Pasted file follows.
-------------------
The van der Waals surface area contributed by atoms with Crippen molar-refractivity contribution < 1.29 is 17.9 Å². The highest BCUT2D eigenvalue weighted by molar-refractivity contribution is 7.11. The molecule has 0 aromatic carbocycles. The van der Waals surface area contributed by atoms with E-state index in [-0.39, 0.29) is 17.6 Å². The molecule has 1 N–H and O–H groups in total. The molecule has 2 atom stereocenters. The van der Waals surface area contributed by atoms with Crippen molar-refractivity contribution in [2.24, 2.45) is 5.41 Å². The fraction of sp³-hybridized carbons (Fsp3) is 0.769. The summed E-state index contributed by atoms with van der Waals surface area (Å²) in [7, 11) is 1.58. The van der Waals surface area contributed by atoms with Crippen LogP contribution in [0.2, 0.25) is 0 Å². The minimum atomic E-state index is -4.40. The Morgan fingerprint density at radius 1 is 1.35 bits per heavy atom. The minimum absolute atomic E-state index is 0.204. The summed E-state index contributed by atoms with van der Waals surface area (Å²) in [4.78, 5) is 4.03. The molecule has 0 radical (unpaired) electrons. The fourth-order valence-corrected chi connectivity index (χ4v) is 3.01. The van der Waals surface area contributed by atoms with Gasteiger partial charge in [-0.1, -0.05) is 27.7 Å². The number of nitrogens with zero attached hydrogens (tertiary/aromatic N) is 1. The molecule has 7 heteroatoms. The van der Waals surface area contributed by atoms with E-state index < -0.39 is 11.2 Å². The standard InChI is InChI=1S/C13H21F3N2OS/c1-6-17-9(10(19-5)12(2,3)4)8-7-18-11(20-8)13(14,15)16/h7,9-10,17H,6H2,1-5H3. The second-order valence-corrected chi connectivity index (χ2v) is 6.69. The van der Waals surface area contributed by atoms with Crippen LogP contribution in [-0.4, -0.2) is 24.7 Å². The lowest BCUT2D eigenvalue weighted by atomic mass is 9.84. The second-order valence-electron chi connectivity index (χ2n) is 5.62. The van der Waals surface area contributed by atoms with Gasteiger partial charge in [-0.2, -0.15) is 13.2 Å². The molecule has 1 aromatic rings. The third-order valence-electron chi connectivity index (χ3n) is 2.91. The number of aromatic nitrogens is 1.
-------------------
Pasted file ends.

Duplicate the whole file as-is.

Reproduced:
The van der Waals surface area contributed by atoms with Crippen molar-refractivity contribution < 1.29 is 17.9 Å². The highest BCUT2D eigenvalue weighted by molar-refractivity contribution is 7.11. The molecule has 0 aromatic carbocycles. The van der Waals surface area contributed by atoms with E-state index in [-0.39, 0.29) is 17.6 Å². The molecule has 1 N–H and O–H groups in total. The molecule has 2 atom stereocenters. The van der Waals surface area contributed by atoms with Crippen molar-refractivity contribution in [2.24, 2.45) is 5.41 Å². The fraction of sp³-hybridized carbons (Fsp3) is 0.769. The summed E-state index contributed by atoms with van der Waals surface area (Å²) in [7, 11) is 1.58. The van der Waals surface area contributed by atoms with Crippen LogP contribution in [0.2, 0.25) is 0 Å². The minimum atomic E-state index is -4.40. The Morgan fingerprint density at radius 1 is 1.35 bits per heavy atom. The minimum absolute atomic E-state index is 0.204. The summed E-state index contributed by atoms with van der Waals surface area (Å²) in [4.78, 5) is 4.03. The molecule has 0 radical (unpaired) electrons. The fourth-order valence-corrected chi connectivity index (χ4v) is 3.01. The van der Waals surface area contributed by atoms with Gasteiger partial charge in [-0.1, -0.05) is 27.7 Å². The number of nitrogens with zero attached hydrogens (tertiary/aromatic N) is 1. The molecule has 7 heteroatoms. The van der Waals surface area contributed by atoms with E-state index < -0.39 is 11.2 Å². The standard InChI is InChI=1S/C13H21F3N2OS/c1-6-17-9(10(19-5)12(2,3)4)8-7-18-11(20-8)13(14,15)16/h7,9-10,17H,6H2,1-5H3. The second-order valence-corrected chi connectivity index (χ2v) is 6.69. The van der Waals surface area contributed by atoms with Crippen LogP contribution in [-0.4, -0.2) is 24.7 Å². The lowest BCUT2D eigenvalue weighted by atomic mass is 9.84. The second-order valence-electron chi connectivity index (χ2n) is 5.62. The van der Waals surface area contributed by atoms with Gasteiger partial charge in [-0.2, -0.15) is 13.2 Å². The molecule has 1 aromatic rings. The third-order valence-electron chi connectivity index (χ3n) is 2.91. The number of aromatic nitrogens is 1.